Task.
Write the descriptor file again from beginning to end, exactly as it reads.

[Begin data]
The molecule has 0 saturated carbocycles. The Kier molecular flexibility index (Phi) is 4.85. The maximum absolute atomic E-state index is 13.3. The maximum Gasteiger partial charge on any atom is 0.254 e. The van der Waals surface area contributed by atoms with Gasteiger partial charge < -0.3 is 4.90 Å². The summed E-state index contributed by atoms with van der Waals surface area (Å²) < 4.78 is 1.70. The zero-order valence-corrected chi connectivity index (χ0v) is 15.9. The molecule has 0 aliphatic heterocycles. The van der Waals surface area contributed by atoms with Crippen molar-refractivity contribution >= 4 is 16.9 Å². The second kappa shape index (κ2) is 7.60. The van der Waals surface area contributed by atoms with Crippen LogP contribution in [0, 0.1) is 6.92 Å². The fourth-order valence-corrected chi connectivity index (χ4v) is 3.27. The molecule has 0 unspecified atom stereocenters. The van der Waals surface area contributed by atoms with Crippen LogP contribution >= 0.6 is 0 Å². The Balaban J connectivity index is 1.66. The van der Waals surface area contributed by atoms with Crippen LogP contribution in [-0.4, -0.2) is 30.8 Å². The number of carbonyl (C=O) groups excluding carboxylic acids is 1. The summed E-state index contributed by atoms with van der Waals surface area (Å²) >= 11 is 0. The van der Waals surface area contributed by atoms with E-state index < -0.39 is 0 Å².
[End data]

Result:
The molecule has 0 saturated carbocycles. The Kier molecular flexibility index (Phi) is 4.85. The maximum absolute atomic E-state index is 13.3. The maximum Gasteiger partial charge on any atom is 0.254 e. The van der Waals surface area contributed by atoms with Gasteiger partial charge < -0.3 is 4.90 Å². The summed E-state index contributed by atoms with van der Waals surface area (Å²) < 4.78 is 1.70. The zero-order valence-corrected chi connectivity index (χ0v) is 15.9. The molecule has 0 aliphatic heterocycles. The van der Waals surface area contributed by atoms with Crippen molar-refractivity contribution >= 4 is 16.9 Å². The second kappa shape index (κ2) is 7.60. The van der Waals surface area contributed by atoms with Crippen LogP contribution in [0, 0.1) is 6.92 Å². The fourth-order valence-corrected chi connectivity index (χ4v) is 3.27. The molecule has 0 unspecified atom stereocenters. The van der Waals surface area contributed by atoms with Crippen LogP contribution >= 0.6 is 0 Å². The Balaban J connectivity index is 1.66. The van der Waals surface area contributed by atoms with Crippen LogP contribution in [-0.4, -0.2) is 30.8 Å². The number of carbonyl (C=O) groups excluding carboxylic acids is 1. The summed E-state index contributed by atoms with van der Waals surface area (Å²) >= 11 is 0. The van der Waals surface area contributed by atoms with E-state index < -0.39 is 0 Å².